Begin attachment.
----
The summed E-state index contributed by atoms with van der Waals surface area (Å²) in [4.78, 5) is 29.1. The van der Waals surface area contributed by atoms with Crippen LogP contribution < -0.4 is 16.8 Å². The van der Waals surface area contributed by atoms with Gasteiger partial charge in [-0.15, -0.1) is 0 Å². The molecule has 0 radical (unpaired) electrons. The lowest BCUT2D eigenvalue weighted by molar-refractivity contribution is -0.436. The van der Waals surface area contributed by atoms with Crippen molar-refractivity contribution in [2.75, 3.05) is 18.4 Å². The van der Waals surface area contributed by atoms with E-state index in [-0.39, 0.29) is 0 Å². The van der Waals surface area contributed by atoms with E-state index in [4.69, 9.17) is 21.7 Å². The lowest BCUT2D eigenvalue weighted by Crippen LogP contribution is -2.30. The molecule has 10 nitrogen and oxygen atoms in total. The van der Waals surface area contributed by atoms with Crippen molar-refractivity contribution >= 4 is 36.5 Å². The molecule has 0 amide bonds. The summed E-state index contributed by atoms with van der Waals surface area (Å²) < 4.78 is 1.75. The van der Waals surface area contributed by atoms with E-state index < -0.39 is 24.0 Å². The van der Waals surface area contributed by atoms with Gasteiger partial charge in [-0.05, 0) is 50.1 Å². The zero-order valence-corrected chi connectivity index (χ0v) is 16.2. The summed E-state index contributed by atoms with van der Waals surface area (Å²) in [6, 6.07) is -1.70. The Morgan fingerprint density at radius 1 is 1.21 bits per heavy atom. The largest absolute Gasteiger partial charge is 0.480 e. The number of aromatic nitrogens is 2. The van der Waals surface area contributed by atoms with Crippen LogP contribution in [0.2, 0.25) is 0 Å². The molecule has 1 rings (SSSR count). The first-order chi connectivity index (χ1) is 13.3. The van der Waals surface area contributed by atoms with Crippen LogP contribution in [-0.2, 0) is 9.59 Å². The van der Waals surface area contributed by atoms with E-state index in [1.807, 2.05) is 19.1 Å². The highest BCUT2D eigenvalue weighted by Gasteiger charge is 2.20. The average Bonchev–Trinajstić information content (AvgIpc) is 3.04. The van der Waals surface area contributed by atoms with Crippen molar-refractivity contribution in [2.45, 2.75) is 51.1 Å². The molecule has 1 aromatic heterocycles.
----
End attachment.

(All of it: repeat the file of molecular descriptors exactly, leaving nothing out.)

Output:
The summed E-state index contributed by atoms with van der Waals surface area (Å²) in [4.78, 5) is 29.1. The van der Waals surface area contributed by atoms with Crippen LogP contribution < -0.4 is 16.8 Å². The van der Waals surface area contributed by atoms with Gasteiger partial charge in [-0.15, -0.1) is 0 Å². The molecule has 0 radical (unpaired) electrons. The lowest BCUT2D eigenvalue weighted by molar-refractivity contribution is -0.436. The van der Waals surface area contributed by atoms with Crippen molar-refractivity contribution in [2.75, 3.05) is 18.4 Å². The van der Waals surface area contributed by atoms with E-state index in [-0.39, 0.29) is 0 Å². The van der Waals surface area contributed by atoms with E-state index in [4.69, 9.17) is 21.7 Å². The lowest BCUT2D eigenvalue weighted by Crippen LogP contribution is -2.30. The molecule has 10 nitrogen and oxygen atoms in total. The van der Waals surface area contributed by atoms with Crippen molar-refractivity contribution >= 4 is 36.5 Å². The molecule has 0 amide bonds. The summed E-state index contributed by atoms with van der Waals surface area (Å²) < 4.78 is 1.75. The van der Waals surface area contributed by atoms with E-state index < -0.39 is 24.0 Å². The van der Waals surface area contributed by atoms with Gasteiger partial charge in [-0.05, 0) is 50.1 Å². The zero-order valence-corrected chi connectivity index (χ0v) is 16.2. The summed E-state index contributed by atoms with van der Waals surface area (Å²) in [6, 6.07) is -1.70. The Morgan fingerprint density at radius 1 is 1.21 bits per heavy atom. The largest absolute Gasteiger partial charge is 0.480 e. The number of aromatic nitrogens is 2. The van der Waals surface area contributed by atoms with Crippen LogP contribution in [0.2, 0.25) is 0 Å². The molecule has 1 rings (SSSR count). The first-order chi connectivity index (χ1) is 13.3. The van der Waals surface area contributed by atoms with Crippen LogP contribution in [-0.2, 0) is 9.59 Å². The van der Waals surface area contributed by atoms with E-state index in [1.807, 2.05) is 19.1 Å². The highest BCUT2D eigenvalue weighted by Gasteiger charge is 2.20. The average Bonchev–Trinajstić information content (AvgIpc) is 3.04. The van der Waals surface area contributed by atoms with Crippen molar-refractivity contribution in [2.45, 2.75) is 51.1 Å². The molecule has 1 aromatic heterocycles.